Police abruptly dropped drug charges a day earlier against investigative journalist Ivan Golunov, a rare U-turn by the authorities in the face of anger from his supporters who said he was targeted over his reporting.
    Golunov, 36, known for exposing corruption among Moscow city officials, was detained by police last Thursday and accused of dealing drugs, an allegation he flatly denied.
    The crude way supporters said Golunov was set up and detained triggered an unusual show of media unity and an uncharacteristically swift reversal from authorities nervous about social unrest at a time when President Vladimir Putin already faces disquiet over living standards.
    The authorities had hoped freeing Golunov and promising punishment for those who allegedly framed him would appease his supporters, but they decided to go ahead with a protest on Wednesday, a public holiday in Russia, regardless.
    Reuters witnesses said well over 1,000 people marched through the streets of central Moscow, chanting “Russia will be free” and “Russia without Putin” as police warned them not to break the law and blocked access to certain streets.
    Some of the protesters wore white T-shirts saying “I am/We are Ivan Golunov,” the same front page headline carried by Russia’s three leading daily newspapers on Monday.
    Many of the marchers and those detained were prominent Russian journalists and activists.We came to show the authorities that we have consolidated, that we are united,” said Vsevolod, 24.    “We demand that hundreds of thousands of (criminal) cases where people are sitting in prison unfairly now be reviewed.”
    The authorities had warned protesters that their demonstration would be illegal and could pose a risk to public safety.
    Under Russian law, the time and place of protests involving more than one person needs to be agreed with the authorities in advance.    Organizers of Wednesday’s event had demanded that Moscow city officials negotiate those terms with them during a live broadcast, something they said officials refused to do.
    OVD-Info, a monitoring group, said police had detained around 100 people, some of them by force.
    A Reuters witness saw at least three police officers bundle opposition politician Alexei Navalny into a truck.
    Sergei Udaltsov, a leftwing political activist, said the Golunov case was an important moment.    “If we do not show solidarity with each other, the system will break all of us one by one,” he said.
    Another protester, Ivan, 28, explained why protesters had defied the police.    “The freeing of Golunov was not a victory.    It was a tactical move by the authorities to prevent disorder breaking out today.    But we came here anyway.”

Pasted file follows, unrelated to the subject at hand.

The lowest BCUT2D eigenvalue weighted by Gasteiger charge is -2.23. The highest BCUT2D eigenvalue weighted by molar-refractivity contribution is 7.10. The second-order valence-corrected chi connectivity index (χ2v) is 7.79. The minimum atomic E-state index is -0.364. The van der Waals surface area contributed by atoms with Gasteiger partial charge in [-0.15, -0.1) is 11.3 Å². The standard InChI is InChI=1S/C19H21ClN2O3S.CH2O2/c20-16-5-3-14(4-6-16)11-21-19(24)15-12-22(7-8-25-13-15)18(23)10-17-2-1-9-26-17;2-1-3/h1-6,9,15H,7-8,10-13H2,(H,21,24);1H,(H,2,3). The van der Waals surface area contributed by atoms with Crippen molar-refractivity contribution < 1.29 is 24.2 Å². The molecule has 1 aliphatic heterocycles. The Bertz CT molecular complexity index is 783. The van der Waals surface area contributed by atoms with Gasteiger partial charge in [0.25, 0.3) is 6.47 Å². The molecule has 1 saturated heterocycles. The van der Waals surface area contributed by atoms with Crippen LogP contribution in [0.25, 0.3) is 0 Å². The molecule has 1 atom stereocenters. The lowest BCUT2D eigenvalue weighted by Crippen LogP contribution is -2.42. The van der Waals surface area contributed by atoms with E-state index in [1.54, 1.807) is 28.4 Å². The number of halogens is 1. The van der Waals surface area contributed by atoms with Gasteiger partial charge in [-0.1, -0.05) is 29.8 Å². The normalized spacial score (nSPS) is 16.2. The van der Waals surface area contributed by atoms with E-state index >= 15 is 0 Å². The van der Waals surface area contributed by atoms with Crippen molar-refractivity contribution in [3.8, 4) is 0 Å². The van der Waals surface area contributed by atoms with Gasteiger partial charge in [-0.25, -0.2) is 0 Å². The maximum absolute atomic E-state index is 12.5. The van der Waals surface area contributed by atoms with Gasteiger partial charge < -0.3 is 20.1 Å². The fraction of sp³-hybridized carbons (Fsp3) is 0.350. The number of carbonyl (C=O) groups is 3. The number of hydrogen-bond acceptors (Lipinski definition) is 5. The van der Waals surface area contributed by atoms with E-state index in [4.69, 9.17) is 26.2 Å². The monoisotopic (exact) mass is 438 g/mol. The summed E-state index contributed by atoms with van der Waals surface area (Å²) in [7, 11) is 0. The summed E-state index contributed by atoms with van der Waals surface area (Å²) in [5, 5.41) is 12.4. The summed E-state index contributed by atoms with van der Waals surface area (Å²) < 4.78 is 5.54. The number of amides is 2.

(Additional reporting by Andrey Kuzmin, Maxim Shemetov and Maria Vasilyeva; Writing by Andrew Osborn; Editing by Christian Lowe and Gabrielle Tétrault-Farber/Mark Heinrich)

6/12/2019 U.S. will deploy 1,000 troops to Poland; Warsaw may call them ‘Fort Trump’ by Jeff Mason and Steve Holland
U.S. President Donald Trump greets Poland's President Andrzej Duda in the Oval Office
of the White House in Washington, U.S., June 12, 2019. REUTERS/Leah Millis
    WASHINGTON (Reuters) – U.S. President Donald Trump pledged to Polish President Andrzej Duda on Wednesday that he will deploy 1,000 U.S. troops to Poland, a step sought by Warsaw to deter potential aggression from Russia.
    Despite their strong show of unity, Trump disagreed with Duda’s attempt to force the retirement of some Polish Supreme Court judges, a decision last year that prompted protests.    “No,” Trump said when asked if he supported the move.
    Trump announced the troop deployment at a joint news conference with Duda in the White House Rose Garden shortly after the two leaders signed a joint declaration affirming defense cooperation and watched a U.S.-made F-35 fighter jet fly overhead.
    Duda, who is considering naming the U.S. installation “Fort Trump,” said the new influx of troops was needed because of Moscow’s past aggression against Poland and to help solidify his country’s ties to the West.
    “Russia again is showing its unkind, unfriendly imperial face,” he said.    “Russia is always looking out to take our territory.”
    Trump said earlier the troop contingent could come from the U.S. force in Germany, which he has accused of paying too little for NATO’s common defense.